Never too early to get health insurance

SINGAPORE - Serious and persistent illness can wreak havoc on one's finances.

Health insurance, an efficient way to mitigate that financial risk, is one aspect of risk management that should not be put off for too long.

Here are some principles to take note of about health cover:

Group cover cannot replace individual portable cover

While you are employed, it is tempting to put off thinking about buying your own health policies. Some companies offer generous group hospital and surgical (H&S) cover. The catch is that should you be out of work or retire, that cover ceases. At that point, the cost of buying personal health cover may be very high, given that you are likely to be older and you may have pre-existing conditions that may be excluded.

Unfortunately, there will inevitably be some degree of replication between a personal H&S policy and group cover. Premium payments, however, need not be too much of a strain. For instance, premiums for MediShield Basic and private integrated Shield plans are paid through the Medisave account under the CPF.

The younger you are, the lower the cost of cover

This is because young people are likely to be healthy and the probability of their making a claim is small. That is why you are often advised to buy insurance when you are young. This is particularly because, as they get older, many people will develop health problems which are likely to be excluded or subject to a premium loading.

Be honest about pre-existing conditions

Underwriting for health cover is typically through a declaration. Critical-illness plans may require a medical examination. It is important to be honest in declaring one's pre-existing conditions. Failure to do so could cause the insurer to deny your claim or even to terminate the policy.

When in doubt, declare all health information required. Information that seems innocuous to you, or a condition that your doctor did not ask you to follow up immediately, may be pertinent information to an insurer's underwriting decision. You should discuss with the insurer and negotiate the extent of coverage for pre-existing conditions.

Deductibles and co-insurance

The healthcare framework under the CPF and the Health Ministry is one that seeks to keep premiums low and encourage a sense of responsibility over one's own health. Hence H&S schemes under the CPF umbrella are structured with a "deductible" layer - that is, with a first layer of costs that the policyholder has to bear.

There is also a co-insurance which is the percentage of the bill you have to pay.

Read the fine print

Read the policy documents and make sure you understand the circumstances under which you can or cannot make a claim. Be aware, for instance, of whether the plan is guaranteed renewable, or the premiums are guaranteed to stay level.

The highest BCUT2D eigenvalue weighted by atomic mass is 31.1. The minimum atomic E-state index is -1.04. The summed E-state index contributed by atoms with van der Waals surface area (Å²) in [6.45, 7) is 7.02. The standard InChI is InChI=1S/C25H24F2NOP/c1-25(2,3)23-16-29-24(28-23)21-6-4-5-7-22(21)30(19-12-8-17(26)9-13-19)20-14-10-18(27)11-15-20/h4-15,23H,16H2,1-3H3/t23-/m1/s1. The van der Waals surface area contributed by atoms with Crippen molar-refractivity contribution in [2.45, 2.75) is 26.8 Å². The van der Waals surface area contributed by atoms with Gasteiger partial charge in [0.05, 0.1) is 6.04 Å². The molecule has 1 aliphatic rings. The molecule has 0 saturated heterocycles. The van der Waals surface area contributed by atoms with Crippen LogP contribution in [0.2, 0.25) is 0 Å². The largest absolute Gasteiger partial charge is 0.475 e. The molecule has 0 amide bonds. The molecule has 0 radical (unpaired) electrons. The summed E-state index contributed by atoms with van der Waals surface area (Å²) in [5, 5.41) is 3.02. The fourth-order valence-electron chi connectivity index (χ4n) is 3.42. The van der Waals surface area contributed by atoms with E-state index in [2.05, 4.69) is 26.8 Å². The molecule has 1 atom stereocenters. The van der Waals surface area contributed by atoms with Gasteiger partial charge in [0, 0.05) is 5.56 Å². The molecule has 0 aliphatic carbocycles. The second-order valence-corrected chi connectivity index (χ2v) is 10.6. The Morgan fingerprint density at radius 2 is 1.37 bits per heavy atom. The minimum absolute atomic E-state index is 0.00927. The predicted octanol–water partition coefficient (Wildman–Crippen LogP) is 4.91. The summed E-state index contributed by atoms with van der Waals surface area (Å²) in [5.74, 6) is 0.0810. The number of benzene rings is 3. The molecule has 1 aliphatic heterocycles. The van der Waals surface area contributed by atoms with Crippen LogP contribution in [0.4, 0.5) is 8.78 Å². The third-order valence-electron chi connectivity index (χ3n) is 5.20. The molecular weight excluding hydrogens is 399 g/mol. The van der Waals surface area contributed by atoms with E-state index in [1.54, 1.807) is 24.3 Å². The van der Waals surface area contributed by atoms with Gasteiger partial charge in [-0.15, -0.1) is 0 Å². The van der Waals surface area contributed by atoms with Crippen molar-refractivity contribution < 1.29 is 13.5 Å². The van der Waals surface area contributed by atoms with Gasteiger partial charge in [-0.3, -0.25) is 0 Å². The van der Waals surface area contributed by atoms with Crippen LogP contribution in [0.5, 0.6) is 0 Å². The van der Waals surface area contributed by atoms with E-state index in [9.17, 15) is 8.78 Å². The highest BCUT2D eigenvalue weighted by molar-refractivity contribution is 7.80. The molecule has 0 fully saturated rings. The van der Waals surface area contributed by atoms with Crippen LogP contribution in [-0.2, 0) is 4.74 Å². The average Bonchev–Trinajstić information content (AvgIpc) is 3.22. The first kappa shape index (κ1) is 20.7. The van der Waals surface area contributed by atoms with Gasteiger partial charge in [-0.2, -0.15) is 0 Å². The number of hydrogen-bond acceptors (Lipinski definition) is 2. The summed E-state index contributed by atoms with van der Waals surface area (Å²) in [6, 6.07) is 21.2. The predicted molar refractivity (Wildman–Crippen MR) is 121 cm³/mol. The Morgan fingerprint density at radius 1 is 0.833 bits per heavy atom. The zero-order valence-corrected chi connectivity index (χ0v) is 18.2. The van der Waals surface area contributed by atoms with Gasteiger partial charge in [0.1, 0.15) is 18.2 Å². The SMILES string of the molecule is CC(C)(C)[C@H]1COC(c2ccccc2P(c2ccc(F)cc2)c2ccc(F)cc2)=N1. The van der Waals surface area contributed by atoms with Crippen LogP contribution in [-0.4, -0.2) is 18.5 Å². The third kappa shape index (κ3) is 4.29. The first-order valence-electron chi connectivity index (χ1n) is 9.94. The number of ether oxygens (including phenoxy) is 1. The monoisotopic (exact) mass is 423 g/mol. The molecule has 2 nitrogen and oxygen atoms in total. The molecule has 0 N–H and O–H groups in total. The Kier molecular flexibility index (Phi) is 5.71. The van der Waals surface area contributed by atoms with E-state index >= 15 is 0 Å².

On long-term plans, such as Shield H&S plans, the premiums are typically quoted based on age bands. MediShield and integrated Shield premiums may be adjusted upwards but, when this happens, it will be applied for all policyholders. This means the insurer will not discriminate against any single policyholder, or exclude anyone because of a claim made the previous year.

Note exclusions and waiting periods

For disability cover, for example, exclusions may apply for reasons ranging from self-inflicted injury, to active participation in crime or terrorism, as well as Aids.


If you are choosing a plan, make sure to peruse the premium schedule to ascertain the affordability of the plan. It sounds ideal to have almost all health risks covered, but there are also limits on one's financial resources. At older ages, the premiums may escalate significantly and become unaffordable.

Review your needs and expectations of the level of care

If premiums are a challenge at older ages, you may have to be prepared to re-think your expectations and consider downgrading the cover to a lower class ward, for instance.

Don't over-purchase

It may sound comforting to have bought a lot of insurance, but you should consider how well your health plans match your actual needs. For instance, it is fairly easy to buy hospital cash cover where premiums may seem affordable. But the hospital cash benefit actually bears little relation to your bill. If you have limited resources, it may make sense to save the cash for a more comprehensive H&S plan.

This applies to critical-illness plans as well. You are likely to need some CI cover, which pays a lump sum upon diagnosis of a majo illness. But be wary of purchasing too much. There is always a risk that the illness you may have later may not meet the strict definitions of a typical CI policy.

Get the full story from The Business Times.